The law is now firmly in place, leaving North Carolina wondering where things go from here.  AT&T earlier announced it had no solutions for the rural broadband challenge, and now it and other phone and cable companies have made certain communities across North Carolina don’t get to implement their solutions either.

What You Can Do

  1. If you live in North Carolina, check to see how your elected officials voted on this measure, and how much they collected from the corporate interests who supported their campaigns.  Then contact them and let them know how disappointed you are they voted against competition, against lower rates, against better broadband, and with out of state cable and phone companies responsible for this bill and the status quo it delivers.  Don’t support lawmakers that don’t support your interests.
  2. If you live outside of North Carolina and we alert you to a similar measure being introduced in your state, get involved. It is much easier to keep these corporate welfare bills from becoming law than it is to repeal them once enacted.  If you enjoy paying higher prices for reduced service and slow speeds, don’t get involved in the fight. If you want something better and don’t appreciate big corporations writing laws in this country, tell your lawmakers to vote against these measures or else you will take your vote elsewhere.
  3. Support community broadband. If you are lucky enough to be served by a publicly-owned broadband provider that delivers good service, give them your business.  Yes, it may cost a few dollars more when incumbent companies are willing to slash rates to drive these locally owned providers out of business, but you will almost always receive a technically superior connection from fiber-based providers and the money earned stays right in your community. Plus, unlike companies like CenturyLink, they won’t slap usage caps on your broadband service.

http://www.phillipdampier.com/video/Time Warner Cable -- Fiber Spot.flv

What do you do when your company doesn’t have a true, fiber to home network and faces competition from someone that does?  You obfuscate like Time Warner Cable did in this ad produced for their Southern California customers. (1 minute)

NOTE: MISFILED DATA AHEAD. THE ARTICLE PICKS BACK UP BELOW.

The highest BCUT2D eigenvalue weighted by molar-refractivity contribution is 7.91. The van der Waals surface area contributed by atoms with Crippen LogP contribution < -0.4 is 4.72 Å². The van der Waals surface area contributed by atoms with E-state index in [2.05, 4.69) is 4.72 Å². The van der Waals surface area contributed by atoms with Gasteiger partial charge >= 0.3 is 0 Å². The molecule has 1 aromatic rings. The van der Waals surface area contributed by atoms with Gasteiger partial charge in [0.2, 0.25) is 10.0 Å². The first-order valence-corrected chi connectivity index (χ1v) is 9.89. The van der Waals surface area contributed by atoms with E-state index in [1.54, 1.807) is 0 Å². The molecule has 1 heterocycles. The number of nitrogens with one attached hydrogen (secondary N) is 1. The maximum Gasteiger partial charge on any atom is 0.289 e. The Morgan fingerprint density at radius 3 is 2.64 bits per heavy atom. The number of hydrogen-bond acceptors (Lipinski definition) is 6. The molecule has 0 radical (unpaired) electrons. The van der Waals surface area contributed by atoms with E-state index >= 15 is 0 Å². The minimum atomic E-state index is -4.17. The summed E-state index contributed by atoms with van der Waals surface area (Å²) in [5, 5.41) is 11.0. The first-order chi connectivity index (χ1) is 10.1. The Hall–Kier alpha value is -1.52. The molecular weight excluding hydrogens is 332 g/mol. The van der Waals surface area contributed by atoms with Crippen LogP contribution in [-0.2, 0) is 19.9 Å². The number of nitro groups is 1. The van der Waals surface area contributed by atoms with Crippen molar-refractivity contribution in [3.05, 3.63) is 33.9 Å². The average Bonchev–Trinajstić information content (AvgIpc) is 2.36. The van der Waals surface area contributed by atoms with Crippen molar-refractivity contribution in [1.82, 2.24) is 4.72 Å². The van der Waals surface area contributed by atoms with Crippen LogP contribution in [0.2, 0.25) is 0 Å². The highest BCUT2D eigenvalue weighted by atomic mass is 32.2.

Currently there are 3 comments on this Article:

  1. Earl says:

    I am never surprised to see AT$T at the top of these “contributors” lists, and should be even less surprised to find out that they pass along the cost of buying the politicians to their customers.

  2. ScytheNoire says:

    This is bribery. How is this not resulting in people going to prison? This is no different than lobbyists, who should also be in prison. The political system is so corrupted with corporate money that Democracy is dead, America is a Corporatocracy.

    • Scott says:

      All perfectly legal according to the courts… Corporations are people too and have the same rights (just none of the moral or apparently legal responsibilities).

      Welcome to the U.S.A., where our politiician’s aren’t corrupted by bribes like other countries, yet somehow individiuals and corporations manage to donate large sums for ‘contributions’ via dinners, trips, super pacs and other methods and curiously enough get exactly the type of legislation and favors they wanted in return…

      It’s a sad day when you see your local politician bought by a corporation for a couple thousand dollars to ignore their constituants and county’s well being by voting for anti-consumer legislation to protect corporate market share. Takes some kind of person to be able to sell out like that and sleep at night.